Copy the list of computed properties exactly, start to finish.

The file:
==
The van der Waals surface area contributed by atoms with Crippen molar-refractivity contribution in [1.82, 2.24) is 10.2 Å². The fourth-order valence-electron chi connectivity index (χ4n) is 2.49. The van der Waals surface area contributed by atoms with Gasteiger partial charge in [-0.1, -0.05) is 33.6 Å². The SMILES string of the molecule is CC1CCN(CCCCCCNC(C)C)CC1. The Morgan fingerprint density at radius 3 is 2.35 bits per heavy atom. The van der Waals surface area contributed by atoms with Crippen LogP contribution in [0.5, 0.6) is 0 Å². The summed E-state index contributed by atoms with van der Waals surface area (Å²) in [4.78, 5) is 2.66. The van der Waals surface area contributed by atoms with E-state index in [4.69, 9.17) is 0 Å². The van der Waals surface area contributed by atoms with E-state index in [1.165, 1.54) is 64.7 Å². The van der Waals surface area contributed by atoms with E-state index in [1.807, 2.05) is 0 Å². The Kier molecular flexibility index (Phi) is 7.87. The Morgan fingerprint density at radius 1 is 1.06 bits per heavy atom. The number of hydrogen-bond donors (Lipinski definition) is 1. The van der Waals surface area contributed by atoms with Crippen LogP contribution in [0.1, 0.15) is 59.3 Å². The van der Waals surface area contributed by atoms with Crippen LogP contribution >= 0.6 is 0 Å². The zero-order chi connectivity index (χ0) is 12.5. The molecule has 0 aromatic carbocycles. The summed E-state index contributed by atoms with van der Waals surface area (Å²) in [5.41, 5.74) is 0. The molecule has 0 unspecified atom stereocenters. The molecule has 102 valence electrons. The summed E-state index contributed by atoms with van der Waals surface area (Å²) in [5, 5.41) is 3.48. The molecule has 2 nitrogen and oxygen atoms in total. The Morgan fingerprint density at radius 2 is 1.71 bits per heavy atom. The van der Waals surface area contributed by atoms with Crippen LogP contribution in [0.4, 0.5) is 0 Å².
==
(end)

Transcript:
The van der Waals surface area contributed by atoms with Crippen molar-refractivity contribution in [1.82, 2.24) is 10.2 Å². The fourth-order valence-electron chi connectivity index (χ4n) is 2.49. The van der Waals surface area contributed by atoms with Gasteiger partial charge in [-0.1, -0.05) is 33.6 Å². The SMILES string of the molecule is CC1CCN(CCCCCCNC(C)C)CC1. The Morgan fingerprint density at radius 3 is 2.35 bits per heavy atom. The van der Waals surface area contributed by atoms with Crippen LogP contribution in [0.5, 0.6) is 0 Å². The summed E-state index contributed by atoms with van der Waals surface area (Å²) in [4.78, 5) is 2.66. The van der Waals surface area contributed by atoms with E-state index in [4.69, 9.17) is 0 Å². The van der Waals surface area contributed by atoms with E-state index in [1.165, 1.54) is 64.7 Å². The van der Waals surface area contributed by atoms with E-state index in [1.807, 2.05) is 0 Å². The Kier molecular flexibility index (Phi) is 7.87. The Morgan fingerprint density at radius 1 is 1.06 bits per heavy atom. The number of hydrogen-bond donors (Lipinski definition) is 1. The van der Waals surface area contributed by atoms with Crippen LogP contribution in [0.1, 0.15) is 59.3 Å². The van der Waals surface area contributed by atoms with Crippen LogP contribution >= 0.6 is 0 Å². The zero-order chi connectivity index (χ0) is 12.5. The molecule has 0 aromatic carbocycles. The summed E-state index contributed by atoms with van der Waals surface area (Å²) in [5.41, 5.74) is 0. The molecule has 0 unspecified atom stereocenters. The molecule has 102 valence electrons. The summed E-state index contributed by atoms with van der Waals surface area (Å²) in [5, 5.41) is 3.48. The molecule has 2 nitrogen and oxygen atoms in total. The Morgan fingerprint density at radius 2 is 1.71 bits per heavy atom. The van der Waals surface area contributed by atoms with Crippen LogP contribution in [0.4, 0.5) is 0 Å².